You can download and print the following official tooth fairy certificate templates and tooth fairy letter templates free of charge. You can even personalize each certificate or letter before you print!
Free Printable Tooth Fairy Certificate
Select a tooth fairy letter template from the selection below and then click on the button below to customize. To add a letter click on “add text” and type a note for the child. You can also write a letter on the back of the certificate after you print it.
There are many more tooth fairy printable ideas below.
Tooth Fairy Certificate Boy
Tooth Fairy Certificate Girl
How to Make a Printable Tooth Fairy Certificate
Free Printable Tooth Fairy Letters
Tooth Fairy Letter PDF
To download a tooth fairy letter template in PDF format please click on this icon once you have typed your text.
These door hangers can be hung on your front door or on your child’s door to let the tooth fairy know that your child has left her a tooth. There is a version for a girl and one for a boy.
Tooth Fairy Envelope
Create the envelope to leave your tooth in.
How do you make it?
- Print the envelope template.
- Cut all around.
- Fold the envelope and stick the sides together.
- Insert the tooth.
Tooth Fairy Box
Use this tooth fairy box to leave your tooth for the tooth fairy.
How do you make it?
- Print the box template.
- Cut it out.
- Fold on the dotted lines.
- Close the bottom of the box.
- Put a piece of cotton wool in the box (optional).
- Place the tooth on the cotton wool or directly in the box.
Tooth Fairy Ideas
Children typically lose their baby teeth at around age 6 or 7. This is an exciting time for both children and parents. According to the myth, when kids lose their teeth they leave them under their pillow and the tooth fairy comes to get them. In return, the tooth fairy leaves a reward of some sort. It can be money or a gift.
Here are some ideas on various ways to honor the tooth fairy tradition, add some fairy magic, and celebrate losing a tooth. Don’t forget to encourage your child to take good care of his teeth! In fact, in addition to anything you decide to do, you can also leave a new toothbrush and toothpaste. Keep track of when your child loses her teeth. You can either use a tooth chart or just keep a copy of the certificates or letters that she gets from the tooth fairy. If you are trying to teach your child the value of giving to others and/or saving then you can give three notes. One to be spent, one to be saved and one to be donated to charity.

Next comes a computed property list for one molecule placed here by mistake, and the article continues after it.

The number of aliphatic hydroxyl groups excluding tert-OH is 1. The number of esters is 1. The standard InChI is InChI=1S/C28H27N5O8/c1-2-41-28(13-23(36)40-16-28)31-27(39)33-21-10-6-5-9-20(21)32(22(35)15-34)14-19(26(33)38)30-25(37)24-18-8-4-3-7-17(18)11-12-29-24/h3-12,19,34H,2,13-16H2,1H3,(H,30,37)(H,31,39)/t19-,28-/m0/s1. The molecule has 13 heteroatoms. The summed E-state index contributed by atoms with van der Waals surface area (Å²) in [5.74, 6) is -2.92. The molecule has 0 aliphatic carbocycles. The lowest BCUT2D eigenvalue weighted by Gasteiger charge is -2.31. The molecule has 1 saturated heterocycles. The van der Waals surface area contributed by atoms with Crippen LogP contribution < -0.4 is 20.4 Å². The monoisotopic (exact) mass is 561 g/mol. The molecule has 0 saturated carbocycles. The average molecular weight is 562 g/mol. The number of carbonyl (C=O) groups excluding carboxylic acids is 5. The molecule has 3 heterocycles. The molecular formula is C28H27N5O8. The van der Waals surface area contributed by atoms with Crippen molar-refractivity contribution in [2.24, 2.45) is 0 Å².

Tooth fairy certificate
Print out and sign a tooth fairy certificate (there is a selection of free printable tooth fairy certificates above). You can even have it laminated if you have the time. Don’t forget to add the date so you can keep the certificate for when your child is older. And in case you are wondering, no, it will probably not be sufficient and you will need to attach a gift or money. For those of you who do not want to start this tradition or don’t believe in giving money, you can just prepare the certificate.
Tooth fairy envelope
This tooth fairy envelope has a place to add the date that your child lost her tooth and the gift that she would like the tooth fairy to bring her. Print out the template, cut it out, and fold it to make the envelope. Insert the tooth and have your child fill in the details. Don’t forget to leave it somewhere that the tooth fairy will be sure to find!
Tooth fairy box
Print out this tooth fairy box template on colored card stock, cut on the solid lines, and fold the box. Leave the tooth in the box with the letter to the tooth fairy and in the morning there will be a surprise in the box instead of the tooth!
Make a fairy dust trail
You could sprinkle some glitter (fairy dust) next to the window and around your child’s room to leave a trail that the tooth fairy supposedly left when she came in at night. Some kids enjoy this but parents don’t as much since the glitter always seems to get everywhere.
Tooth fairy pillow or pocket
Take a small pillow, cut out a tooth shape from felt, and sew it on the pillow. Leave the top side of the tooth open. Ask your child to leave her tooth in the felt tooth. The tooth fairy will take the tooth out and replace it with money or a gift voucher. “She” could write a note with a special surprise such as you are entitled to the ice cream of your choice if you prefer not to leave money.
Jar of glitter
Fill a jar with water and ask your child to leave her tooth in the glass. Once your child falls asleep take out the tooth and instead add some food coloring and glitter.
Tooth fairy cupcake
Make a little tooth or a little fairy out of sugar paste. Bake and decorate a cupcake and place the tooth or sugar paste fairy in the middle. You can also just buy a small plastic fairy if you don’t have the time or patience to make one.
A drawstring bag or box
Buy or make a small drawstring bag or box. Ask your child to leave her tooth there so that the tooth fairy can replace it with money.
How much does the Tooth Fairy leave?
This depends on the Tooth Fairy. Some fairies leave a dollar and some leave up to $10.